Currently, the rate is around 114.8 boys/100 girls, with Lang Son province recording a higher figure of 116.3 boys/100 girls in 2018, she said.
The imbalanced sex ratio at birth will negatively affect Vietnam’s population structure in the future, resulting in an excess of men. If there is no timely measure put in place, 2.3 - 4.3 million men in Vietnam will have no chance to find wives by 2050, Ngoc underlined.
Besides, the imbalance could have grave consequences for the country’s socio-economic development as well as the lives of women, men, families and communities.
A shortage of women also causes an increase in women’s early marriage, prostitution, trafficking of women and girls, and domestic violence against women, among others, she added.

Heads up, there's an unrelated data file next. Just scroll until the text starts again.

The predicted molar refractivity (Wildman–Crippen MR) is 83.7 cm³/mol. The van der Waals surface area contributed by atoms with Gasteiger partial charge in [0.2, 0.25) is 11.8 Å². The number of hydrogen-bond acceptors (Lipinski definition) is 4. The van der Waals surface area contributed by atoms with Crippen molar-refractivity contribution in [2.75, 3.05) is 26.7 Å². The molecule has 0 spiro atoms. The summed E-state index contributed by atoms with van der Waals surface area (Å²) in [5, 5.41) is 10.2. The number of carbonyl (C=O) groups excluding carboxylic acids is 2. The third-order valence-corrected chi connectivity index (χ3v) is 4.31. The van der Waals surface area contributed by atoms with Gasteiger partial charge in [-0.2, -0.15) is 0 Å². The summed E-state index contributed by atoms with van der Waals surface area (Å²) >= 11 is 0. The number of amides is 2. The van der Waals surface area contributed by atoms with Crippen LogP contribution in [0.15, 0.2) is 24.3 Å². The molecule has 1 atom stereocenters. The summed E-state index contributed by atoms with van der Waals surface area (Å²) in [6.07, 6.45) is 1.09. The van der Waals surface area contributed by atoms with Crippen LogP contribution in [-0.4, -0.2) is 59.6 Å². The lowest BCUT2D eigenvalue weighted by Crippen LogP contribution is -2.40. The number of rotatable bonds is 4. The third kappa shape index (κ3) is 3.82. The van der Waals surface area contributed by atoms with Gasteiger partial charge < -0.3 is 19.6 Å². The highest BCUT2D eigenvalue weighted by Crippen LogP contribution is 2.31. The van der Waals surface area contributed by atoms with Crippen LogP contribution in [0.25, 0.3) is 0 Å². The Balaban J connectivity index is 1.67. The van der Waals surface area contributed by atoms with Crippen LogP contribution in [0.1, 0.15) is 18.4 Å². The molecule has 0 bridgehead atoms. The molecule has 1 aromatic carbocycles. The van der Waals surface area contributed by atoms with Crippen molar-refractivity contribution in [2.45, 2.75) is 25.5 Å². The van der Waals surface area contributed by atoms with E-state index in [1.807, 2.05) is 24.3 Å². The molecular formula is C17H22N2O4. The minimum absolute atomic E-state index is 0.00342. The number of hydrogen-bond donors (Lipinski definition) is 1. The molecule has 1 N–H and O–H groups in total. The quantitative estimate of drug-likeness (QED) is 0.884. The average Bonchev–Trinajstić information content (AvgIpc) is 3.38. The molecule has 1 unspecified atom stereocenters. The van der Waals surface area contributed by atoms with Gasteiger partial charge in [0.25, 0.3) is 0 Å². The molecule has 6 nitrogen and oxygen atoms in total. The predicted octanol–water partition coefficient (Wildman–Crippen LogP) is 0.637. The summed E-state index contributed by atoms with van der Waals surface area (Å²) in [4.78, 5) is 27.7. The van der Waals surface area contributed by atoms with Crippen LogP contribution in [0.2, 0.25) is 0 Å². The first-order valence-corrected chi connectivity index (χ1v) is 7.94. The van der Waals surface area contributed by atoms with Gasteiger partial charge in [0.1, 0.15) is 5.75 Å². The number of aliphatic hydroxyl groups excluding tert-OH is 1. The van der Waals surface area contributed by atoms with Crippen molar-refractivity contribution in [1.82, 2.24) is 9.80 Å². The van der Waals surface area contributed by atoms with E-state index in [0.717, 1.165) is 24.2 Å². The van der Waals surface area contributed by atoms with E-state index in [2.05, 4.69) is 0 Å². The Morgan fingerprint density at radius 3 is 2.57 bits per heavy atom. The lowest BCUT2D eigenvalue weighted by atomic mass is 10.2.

Lan expressed her belief that with drastic efforts from competent sectors and branches and the whole community, gender imbalance at birth will be improved, bringing a brighter future to Vietnamese women and girl children.
After the meeting, a wide range of activities and parade in response to the International Day for the Girl Child were organised on Lang Son city’s streets.